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Bay mum inundated by cries for help from families with meth addict kids

Published in the Bay of Plenty Times.

A Bay mother who set up a support group for the growing number of parents who face "the daily hell" of living with a methamphetamine addict says she has been inundated with calls for help from all over New Zealand since the Bay of Plenty Times Weekend reported her story, and the local cop who is mentoring families with addicts has also received more cries for help.

When Erin O'Neill last week shared her story of how she had wished her meth-addicted son would die of an overdose to free him from the scourge, the Facebook page of her support group, Brave Hearts, went "ballistic" and in just one week rocketed from 45 members to 120 members.

O Neill had started the group to share her experience of the "long years of hell" in which her son's addiction to meth took over the whole family life.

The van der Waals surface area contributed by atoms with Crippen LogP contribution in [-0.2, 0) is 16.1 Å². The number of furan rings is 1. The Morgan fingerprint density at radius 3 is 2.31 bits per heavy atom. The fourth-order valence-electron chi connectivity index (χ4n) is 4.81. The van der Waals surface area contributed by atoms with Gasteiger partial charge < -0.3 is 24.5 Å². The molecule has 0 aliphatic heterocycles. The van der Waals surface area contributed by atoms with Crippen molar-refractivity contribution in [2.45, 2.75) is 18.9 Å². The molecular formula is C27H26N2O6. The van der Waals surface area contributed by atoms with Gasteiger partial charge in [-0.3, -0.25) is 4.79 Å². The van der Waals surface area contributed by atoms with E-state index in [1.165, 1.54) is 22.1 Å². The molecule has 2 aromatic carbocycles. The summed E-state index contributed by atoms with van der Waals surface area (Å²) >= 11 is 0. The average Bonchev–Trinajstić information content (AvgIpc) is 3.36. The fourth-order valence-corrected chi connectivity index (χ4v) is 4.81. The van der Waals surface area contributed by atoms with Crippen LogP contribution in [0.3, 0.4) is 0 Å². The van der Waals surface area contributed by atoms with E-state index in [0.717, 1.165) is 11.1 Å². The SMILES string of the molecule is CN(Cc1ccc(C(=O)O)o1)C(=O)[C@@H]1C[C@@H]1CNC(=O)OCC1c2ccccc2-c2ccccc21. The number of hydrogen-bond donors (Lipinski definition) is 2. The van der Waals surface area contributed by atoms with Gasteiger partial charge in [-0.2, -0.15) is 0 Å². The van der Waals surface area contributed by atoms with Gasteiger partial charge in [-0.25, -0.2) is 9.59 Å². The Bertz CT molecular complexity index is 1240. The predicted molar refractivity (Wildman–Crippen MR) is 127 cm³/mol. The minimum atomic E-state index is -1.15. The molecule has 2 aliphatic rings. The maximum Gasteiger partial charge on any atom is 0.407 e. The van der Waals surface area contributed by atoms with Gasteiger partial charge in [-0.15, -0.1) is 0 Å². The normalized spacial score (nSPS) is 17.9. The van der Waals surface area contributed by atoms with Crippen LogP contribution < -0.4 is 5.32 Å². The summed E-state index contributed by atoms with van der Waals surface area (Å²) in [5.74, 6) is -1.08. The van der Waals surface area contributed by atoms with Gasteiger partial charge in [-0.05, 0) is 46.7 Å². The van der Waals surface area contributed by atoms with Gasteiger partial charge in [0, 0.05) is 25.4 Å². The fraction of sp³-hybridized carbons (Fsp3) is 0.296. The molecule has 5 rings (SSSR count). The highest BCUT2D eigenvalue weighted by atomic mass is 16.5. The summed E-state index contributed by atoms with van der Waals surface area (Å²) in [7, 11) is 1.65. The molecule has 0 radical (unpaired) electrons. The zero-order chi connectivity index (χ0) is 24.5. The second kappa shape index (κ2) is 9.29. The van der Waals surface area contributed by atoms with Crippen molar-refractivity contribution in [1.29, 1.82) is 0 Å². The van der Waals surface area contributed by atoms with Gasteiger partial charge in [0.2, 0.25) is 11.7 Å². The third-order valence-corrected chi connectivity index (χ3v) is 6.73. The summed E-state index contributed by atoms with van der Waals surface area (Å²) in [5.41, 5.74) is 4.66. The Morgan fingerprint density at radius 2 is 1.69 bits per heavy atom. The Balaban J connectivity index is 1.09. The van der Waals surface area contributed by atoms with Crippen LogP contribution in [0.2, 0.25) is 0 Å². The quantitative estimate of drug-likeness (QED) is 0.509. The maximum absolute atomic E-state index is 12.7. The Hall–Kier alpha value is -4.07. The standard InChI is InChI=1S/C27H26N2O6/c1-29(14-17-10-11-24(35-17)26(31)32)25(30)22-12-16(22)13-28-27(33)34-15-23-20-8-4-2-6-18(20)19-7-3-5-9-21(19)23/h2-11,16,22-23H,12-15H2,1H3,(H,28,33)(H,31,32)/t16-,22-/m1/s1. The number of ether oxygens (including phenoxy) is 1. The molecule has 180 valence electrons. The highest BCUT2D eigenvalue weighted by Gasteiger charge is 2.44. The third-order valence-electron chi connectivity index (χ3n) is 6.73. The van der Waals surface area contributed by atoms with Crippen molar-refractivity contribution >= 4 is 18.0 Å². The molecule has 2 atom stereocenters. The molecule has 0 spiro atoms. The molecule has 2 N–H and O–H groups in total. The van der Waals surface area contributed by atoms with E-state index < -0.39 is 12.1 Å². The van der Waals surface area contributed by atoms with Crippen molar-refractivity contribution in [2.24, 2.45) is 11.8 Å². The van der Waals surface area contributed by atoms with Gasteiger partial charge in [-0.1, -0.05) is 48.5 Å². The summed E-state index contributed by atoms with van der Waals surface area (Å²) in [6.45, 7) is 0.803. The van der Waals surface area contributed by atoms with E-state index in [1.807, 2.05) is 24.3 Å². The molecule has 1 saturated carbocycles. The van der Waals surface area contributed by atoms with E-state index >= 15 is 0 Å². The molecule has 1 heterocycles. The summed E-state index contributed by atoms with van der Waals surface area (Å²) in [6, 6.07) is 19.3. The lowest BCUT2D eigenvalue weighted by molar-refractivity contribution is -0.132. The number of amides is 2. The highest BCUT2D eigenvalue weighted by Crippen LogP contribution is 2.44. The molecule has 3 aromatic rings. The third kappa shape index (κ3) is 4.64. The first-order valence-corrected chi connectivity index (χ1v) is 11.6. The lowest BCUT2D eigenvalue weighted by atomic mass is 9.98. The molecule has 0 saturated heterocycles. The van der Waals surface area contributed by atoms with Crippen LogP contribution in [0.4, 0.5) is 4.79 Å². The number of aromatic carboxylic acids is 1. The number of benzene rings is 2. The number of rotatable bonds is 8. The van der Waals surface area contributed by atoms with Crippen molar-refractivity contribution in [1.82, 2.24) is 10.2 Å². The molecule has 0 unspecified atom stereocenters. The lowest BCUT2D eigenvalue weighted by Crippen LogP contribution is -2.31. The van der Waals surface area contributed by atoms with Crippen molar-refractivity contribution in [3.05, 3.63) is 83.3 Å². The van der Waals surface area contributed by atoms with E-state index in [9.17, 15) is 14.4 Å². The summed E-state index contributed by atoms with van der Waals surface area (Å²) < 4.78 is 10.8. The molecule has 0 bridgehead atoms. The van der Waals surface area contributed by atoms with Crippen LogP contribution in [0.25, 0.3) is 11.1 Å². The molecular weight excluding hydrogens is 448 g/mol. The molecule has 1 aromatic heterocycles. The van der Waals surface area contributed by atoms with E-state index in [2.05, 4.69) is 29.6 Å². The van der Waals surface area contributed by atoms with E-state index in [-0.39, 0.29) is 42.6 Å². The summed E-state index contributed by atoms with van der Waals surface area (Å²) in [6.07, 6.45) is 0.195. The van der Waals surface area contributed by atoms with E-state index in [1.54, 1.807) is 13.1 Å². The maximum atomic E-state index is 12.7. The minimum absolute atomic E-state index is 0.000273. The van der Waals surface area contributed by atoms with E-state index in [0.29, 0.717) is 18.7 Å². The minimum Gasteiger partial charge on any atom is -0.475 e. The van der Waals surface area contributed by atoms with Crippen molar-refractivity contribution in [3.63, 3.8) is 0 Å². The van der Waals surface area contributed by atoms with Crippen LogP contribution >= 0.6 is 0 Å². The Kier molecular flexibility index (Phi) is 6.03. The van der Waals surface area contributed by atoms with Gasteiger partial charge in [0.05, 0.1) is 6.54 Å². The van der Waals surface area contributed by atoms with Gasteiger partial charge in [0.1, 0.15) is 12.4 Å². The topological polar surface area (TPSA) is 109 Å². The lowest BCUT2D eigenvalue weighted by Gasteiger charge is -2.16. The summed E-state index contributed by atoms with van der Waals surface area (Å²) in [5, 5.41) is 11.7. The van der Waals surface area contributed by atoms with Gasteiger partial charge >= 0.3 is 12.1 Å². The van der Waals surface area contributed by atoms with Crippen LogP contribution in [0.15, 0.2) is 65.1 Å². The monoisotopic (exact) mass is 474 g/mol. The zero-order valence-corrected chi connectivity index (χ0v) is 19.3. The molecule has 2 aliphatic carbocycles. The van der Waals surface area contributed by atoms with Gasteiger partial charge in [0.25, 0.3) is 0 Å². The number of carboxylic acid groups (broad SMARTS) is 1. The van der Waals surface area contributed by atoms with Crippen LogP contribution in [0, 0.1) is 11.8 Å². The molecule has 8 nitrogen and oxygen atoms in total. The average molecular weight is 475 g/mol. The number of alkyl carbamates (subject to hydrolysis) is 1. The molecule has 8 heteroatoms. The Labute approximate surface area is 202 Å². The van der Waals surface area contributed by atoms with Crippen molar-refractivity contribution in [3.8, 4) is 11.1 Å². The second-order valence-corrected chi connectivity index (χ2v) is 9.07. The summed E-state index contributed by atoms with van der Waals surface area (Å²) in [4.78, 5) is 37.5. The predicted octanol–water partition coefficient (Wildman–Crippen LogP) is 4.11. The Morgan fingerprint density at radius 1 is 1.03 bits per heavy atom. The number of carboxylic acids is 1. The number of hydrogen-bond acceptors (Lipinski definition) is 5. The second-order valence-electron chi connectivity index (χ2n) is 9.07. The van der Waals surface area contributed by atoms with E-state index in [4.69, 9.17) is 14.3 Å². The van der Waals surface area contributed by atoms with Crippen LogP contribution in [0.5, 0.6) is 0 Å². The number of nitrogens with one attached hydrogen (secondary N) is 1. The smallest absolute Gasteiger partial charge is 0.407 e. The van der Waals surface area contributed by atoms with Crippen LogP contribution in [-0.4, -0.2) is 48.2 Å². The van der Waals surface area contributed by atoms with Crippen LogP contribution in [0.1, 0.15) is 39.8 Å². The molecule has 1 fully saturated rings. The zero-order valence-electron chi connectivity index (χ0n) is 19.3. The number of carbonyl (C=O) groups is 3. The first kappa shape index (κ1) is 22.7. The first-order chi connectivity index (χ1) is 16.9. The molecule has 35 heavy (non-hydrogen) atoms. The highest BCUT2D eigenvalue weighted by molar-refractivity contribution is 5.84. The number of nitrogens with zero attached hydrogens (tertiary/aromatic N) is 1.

O'Neill said on the day the story ran last Saturday her phone started ringing and didn't stop ringing until 10pm last night. Over the week she has spoken with more than 20 people who she says don't know where to turn,

"I had one 71 year old grandmother phone concerned about her P addicted grandchild.

One woman was so desperate that there could be nothing done for her daughter. Addiction services had told her that she should prepare herself that her daughter could die."

There were calls for O'Neill to start similar groups in Auckland, Christchurch and even in Melbourne.

"It just shows to me how great a need there is for more support for families."

Senior Constable Lindsay Smith aka Red who helped O'Neill has also received requests for help. The 57-year-old has been a Western Bay cop already mentors 20 Bay families whose child was addicted to meth.

This week he told the Bay of Plenty Times Weekend that since the article, he has taken on five more families, some from outside the Bay.

O'Neill says she will facilitate a meeting in Auckland later this month. The next meeting of Brave Hearts in the Bay is at The Local cafe in the Mount where O'Neill says she is expecting so many people she is getting worried about the size of the venue.

"I am committed to this project, though it is quite a daunting task."

O'Neill was hoping to get more long term funding to support the groups, and she was meeting with potential Bay funders later this month.

PHOTO/John Borren